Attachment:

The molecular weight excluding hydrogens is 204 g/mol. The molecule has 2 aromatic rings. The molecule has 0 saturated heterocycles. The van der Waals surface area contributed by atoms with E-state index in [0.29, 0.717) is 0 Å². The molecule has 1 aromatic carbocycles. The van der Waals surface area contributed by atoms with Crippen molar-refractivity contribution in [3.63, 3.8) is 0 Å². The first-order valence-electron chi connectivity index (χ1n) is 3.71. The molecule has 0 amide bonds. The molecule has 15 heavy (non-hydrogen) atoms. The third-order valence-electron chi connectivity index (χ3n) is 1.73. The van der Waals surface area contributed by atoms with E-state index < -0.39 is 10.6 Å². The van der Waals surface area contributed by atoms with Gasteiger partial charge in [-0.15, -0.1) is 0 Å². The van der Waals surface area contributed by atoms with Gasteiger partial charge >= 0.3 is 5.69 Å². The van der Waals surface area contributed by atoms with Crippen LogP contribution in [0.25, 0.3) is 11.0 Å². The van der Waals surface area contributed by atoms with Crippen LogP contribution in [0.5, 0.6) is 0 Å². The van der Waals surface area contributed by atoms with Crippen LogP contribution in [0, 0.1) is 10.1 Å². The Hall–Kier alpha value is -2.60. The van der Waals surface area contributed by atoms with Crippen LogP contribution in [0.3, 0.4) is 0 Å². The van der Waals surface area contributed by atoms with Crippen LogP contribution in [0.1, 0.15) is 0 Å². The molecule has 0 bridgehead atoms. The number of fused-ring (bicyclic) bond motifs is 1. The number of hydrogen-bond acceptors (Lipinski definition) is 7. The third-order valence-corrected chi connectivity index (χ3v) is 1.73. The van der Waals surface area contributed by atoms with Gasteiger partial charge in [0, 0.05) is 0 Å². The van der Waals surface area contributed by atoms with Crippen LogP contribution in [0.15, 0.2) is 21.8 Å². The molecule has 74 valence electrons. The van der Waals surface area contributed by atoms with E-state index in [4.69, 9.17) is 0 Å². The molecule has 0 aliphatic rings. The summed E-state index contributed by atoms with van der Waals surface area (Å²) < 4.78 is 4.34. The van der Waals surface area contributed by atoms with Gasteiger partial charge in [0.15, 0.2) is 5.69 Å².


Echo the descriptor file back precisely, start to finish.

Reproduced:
The molecular weight excluding hydrogens is 204 g/mol. The molecule has 2 aromatic rings. The molecule has 0 saturated heterocycles. The van der Waals surface area contributed by atoms with E-state index in [0.29, 0.717) is 0 Å². The molecule has 1 aromatic carbocycles. The van der Waals surface area contributed by atoms with Crippen molar-refractivity contribution in [3.63, 3.8) is 0 Å². The first-order valence-electron chi connectivity index (χ1n) is 3.71. The molecule has 0 amide bonds. The molecule has 15 heavy (non-hydrogen) atoms. The third-order valence-electron chi connectivity index (χ3n) is 1.73. The van der Waals surface area contributed by atoms with E-state index < -0.39 is 10.6 Å². The van der Waals surface area contributed by atoms with Gasteiger partial charge in [-0.15, -0.1) is 0 Å². The van der Waals surface area contributed by atoms with Gasteiger partial charge >= 0.3 is 5.69 Å². The van der Waals surface area contributed by atoms with Crippen LogP contribution in [0.25, 0.3) is 11.0 Å². The van der Waals surface area contributed by atoms with Crippen LogP contribution in [0.5, 0.6) is 0 Å². The van der Waals surface area contributed by atoms with Crippen LogP contribution in [0, 0.1) is 10.1 Å². The Hall–Kier alpha value is -2.60. The van der Waals surface area contributed by atoms with Crippen LogP contribution in [0.3, 0.4) is 0 Å². The van der Waals surface area contributed by atoms with Crippen LogP contribution in [0.1, 0.15) is 0 Å². The molecule has 0 bridgehead atoms. The number of fused-ring (bicyclic) bond motifs is 1. The number of hydrogen-bond acceptors (Lipinski definition) is 7. The third-order valence-corrected chi connectivity index (χ3v) is 1.73. The van der Waals surface area contributed by atoms with Gasteiger partial charge in [0, 0.05) is 0 Å². The van der Waals surface area contributed by atoms with Crippen LogP contribution in [0.15, 0.2) is 21.8 Å². The molecule has 74 valence electrons. The van der Waals surface area contributed by atoms with E-state index in [4.69, 9.17) is 0 Å². The molecule has 0 aliphatic rings. The summed E-state index contributed by atoms with van der Waals surface area (Å²) < 4.78 is 4.34. The van der Waals surface area contributed by atoms with Gasteiger partial charge in [0.15, 0.2) is 5.69 Å².